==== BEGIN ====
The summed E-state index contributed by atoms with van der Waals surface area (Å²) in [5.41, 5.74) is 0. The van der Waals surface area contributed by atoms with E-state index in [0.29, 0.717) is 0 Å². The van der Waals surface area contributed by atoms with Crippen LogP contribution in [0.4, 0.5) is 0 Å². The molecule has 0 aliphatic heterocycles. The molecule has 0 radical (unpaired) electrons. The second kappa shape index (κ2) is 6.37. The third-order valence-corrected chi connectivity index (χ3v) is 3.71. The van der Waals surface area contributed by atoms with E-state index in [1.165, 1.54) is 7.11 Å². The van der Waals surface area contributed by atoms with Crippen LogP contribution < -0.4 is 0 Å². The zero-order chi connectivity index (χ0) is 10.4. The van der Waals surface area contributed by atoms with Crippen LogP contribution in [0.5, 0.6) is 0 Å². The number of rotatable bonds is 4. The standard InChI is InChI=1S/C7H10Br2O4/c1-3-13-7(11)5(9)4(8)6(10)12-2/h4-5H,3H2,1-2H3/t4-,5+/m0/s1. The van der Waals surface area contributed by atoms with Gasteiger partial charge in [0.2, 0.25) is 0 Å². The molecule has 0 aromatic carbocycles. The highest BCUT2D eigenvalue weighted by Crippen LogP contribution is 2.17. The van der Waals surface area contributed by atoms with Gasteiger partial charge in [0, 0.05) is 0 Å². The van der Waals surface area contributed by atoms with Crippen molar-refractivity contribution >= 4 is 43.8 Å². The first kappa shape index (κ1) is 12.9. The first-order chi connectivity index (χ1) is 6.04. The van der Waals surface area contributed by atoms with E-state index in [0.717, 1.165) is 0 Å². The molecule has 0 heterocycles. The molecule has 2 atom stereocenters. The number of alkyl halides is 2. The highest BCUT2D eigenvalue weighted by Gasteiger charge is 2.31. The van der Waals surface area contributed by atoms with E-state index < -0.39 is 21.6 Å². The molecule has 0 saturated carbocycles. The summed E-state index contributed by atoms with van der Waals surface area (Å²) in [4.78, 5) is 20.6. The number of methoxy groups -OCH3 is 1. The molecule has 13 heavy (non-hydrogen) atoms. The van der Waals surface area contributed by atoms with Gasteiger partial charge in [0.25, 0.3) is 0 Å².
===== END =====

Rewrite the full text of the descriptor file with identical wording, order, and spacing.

The summed E-state index contributed by atoms with van der Waals surface area (Å²) in [5.41, 5.74) is 0. The van der Waals surface area contributed by atoms with E-state index in [0.29, 0.717) is 0 Å². The van der Waals surface area contributed by atoms with Crippen LogP contribution in [0.4, 0.5) is 0 Å². The molecule has 0 aliphatic heterocycles. The molecule has 0 radical (unpaired) electrons. The second kappa shape index (κ2) is 6.37. The third-order valence-corrected chi connectivity index (χ3v) is 3.71. The van der Waals surface area contributed by atoms with E-state index in [1.165, 1.54) is 7.11 Å². The van der Waals surface area contributed by atoms with Crippen LogP contribution < -0.4 is 0 Å². The zero-order chi connectivity index (χ0) is 10.4. The van der Waals surface area contributed by atoms with Crippen LogP contribution in [0.5, 0.6) is 0 Å². The number of rotatable bonds is 4. The standard InChI is InChI=1S/C7H10Br2O4/c1-3-13-7(11)5(9)4(8)6(10)12-2/h4-5H,3H2,1-2H3/t4-,5+/m0/s1. The van der Waals surface area contributed by atoms with Gasteiger partial charge in [0.2, 0.25) is 0 Å². The molecule has 0 aromatic carbocycles. The highest BCUT2D eigenvalue weighted by Crippen LogP contribution is 2.17. The van der Waals surface area contributed by atoms with Gasteiger partial charge in [0, 0.05) is 0 Å². The van der Waals surface area contributed by atoms with Crippen molar-refractivity contribution >= 4 is 43.8 Å². The first kappa shape index (κ1) is 12.9. The first-order chi connectivity index (χ1) is 6.04. The van der Waals surface area contributed by atoms with E-state index in [0.717, 1.165) is 0 Å². The molecule has 0 heterocycles. The molecule has 2 atom stereocenters. The number of alkyl halides is 2. The highest BCUT2D eigenvalue weighted by Gasteiger charge is 2.31. The van der Waals surface area contributed by atoms with E-state index < -0.39 is 21.6 Å². The molecule has 0 saturated carbocycles. The summed E-state index contributed by atoms with van der Waals surface area (Å²) in [4.78, 5) is 20.6. The number of methoxy groups -OCH3 is 1. The molecule has 13 heavy (non-hydrogen) atoms. The van der Waals surface area contributed by atoms with Gasteiger partial charge in [0.25, 0.3) is 0 Å².